Throughout the “taiga”, or boreal conifer forests which stretch from Scandinavia to the Bering Sea and beyond, come reports of animals not unlike the famous North American bigfoot. However, the creatures of the Caucasus appear to be a little smaller, a little more manlike, and a little more social.
As the following translation reveals, Russians first became aware of them after hearing news of the Himalayan “abominable snowmen”, and researchers over there still refer to their subjects as “snowmen”. In this field, the leading lights were Boris Porshnev (a brilliant polymath, according to a Russian mammalogist I spoke to), and Marie-Jeanne Koffmann (b 1919), a French-born Soviet citizen, surgeon, soldier, and mountaineer. The interview she gave in 1988 provides some background on her life – though not the six years she spent in prison, a victim of Stalin's last purge.
Porshnev died in 1972, but Koffmann continued to make personal expeditions to the Caucasus, and in 1991 she wrote a 19-page article in the French journal, Archéologia, a translation of which follows. The Caucasus is a refuge, not only for wildlife from many different zones, but also of ethnic groups and languages, and each language has a different word for the animals. Koffmann settled on the Kabardian term, almasty. This is perhaps unfortunate, since it invites confusion with the almas of Mongolia – which may well be a similar animal, but it is certainly a completely unrelated word. (Note that, in Mongolian, almas is singular; it is not the plural of alma.) She also refers to them as “hominoids”, which simple means “manlike”.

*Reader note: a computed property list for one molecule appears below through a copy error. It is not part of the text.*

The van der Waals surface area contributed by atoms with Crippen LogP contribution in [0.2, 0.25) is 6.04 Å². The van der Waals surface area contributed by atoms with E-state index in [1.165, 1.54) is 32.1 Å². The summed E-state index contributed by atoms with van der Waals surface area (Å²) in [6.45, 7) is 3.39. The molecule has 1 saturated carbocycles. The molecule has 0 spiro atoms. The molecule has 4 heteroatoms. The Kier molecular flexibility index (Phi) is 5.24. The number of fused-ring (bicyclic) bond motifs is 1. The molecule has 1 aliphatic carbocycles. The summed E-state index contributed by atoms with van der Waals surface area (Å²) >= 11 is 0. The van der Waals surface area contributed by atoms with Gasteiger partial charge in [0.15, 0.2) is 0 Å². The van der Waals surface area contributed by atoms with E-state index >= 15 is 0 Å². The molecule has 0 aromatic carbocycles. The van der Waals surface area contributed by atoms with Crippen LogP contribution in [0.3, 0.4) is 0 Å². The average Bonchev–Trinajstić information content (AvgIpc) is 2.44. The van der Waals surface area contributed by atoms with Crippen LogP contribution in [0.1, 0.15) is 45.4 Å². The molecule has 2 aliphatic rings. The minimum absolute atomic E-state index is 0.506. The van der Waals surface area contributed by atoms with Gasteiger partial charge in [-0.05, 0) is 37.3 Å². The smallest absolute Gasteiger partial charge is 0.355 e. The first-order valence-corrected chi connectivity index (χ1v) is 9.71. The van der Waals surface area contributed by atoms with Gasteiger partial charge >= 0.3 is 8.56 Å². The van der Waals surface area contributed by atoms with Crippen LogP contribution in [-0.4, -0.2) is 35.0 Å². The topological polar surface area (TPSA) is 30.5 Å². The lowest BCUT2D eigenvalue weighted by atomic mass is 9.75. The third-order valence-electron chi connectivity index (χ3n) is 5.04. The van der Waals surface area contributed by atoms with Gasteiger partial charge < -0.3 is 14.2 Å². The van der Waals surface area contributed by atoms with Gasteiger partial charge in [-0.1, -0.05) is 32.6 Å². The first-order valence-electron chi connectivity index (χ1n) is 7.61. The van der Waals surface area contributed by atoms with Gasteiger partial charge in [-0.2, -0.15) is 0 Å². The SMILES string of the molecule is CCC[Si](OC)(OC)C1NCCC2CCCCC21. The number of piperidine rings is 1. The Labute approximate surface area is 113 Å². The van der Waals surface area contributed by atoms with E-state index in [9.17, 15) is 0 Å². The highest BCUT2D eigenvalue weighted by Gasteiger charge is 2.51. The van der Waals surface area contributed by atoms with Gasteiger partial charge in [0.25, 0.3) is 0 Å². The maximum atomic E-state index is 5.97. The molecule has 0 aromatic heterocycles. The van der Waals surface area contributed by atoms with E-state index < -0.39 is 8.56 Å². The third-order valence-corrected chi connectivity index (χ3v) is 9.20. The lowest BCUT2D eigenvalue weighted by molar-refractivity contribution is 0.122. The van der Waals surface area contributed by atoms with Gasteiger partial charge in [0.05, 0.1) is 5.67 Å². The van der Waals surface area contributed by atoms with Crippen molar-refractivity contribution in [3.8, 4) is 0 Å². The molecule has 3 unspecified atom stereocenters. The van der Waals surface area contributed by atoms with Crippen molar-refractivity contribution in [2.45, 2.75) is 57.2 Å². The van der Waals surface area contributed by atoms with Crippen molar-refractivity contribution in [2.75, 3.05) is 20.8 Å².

Because of the length of the original article, this translation is divided into four parts: the background, two posts on eye witness testimonies, and the final one on analysis. They are posted in such a way that they can be read in the correct order. At the end of each part, you can go to the next by clicking on the link at the bottom of the post – or by going to the archives.
My thanks to Michel Raynal for providing me with photocopies of the original article.
P.S. I note that on 22 July 2019 she turned 100 years old. She now lives in Paris.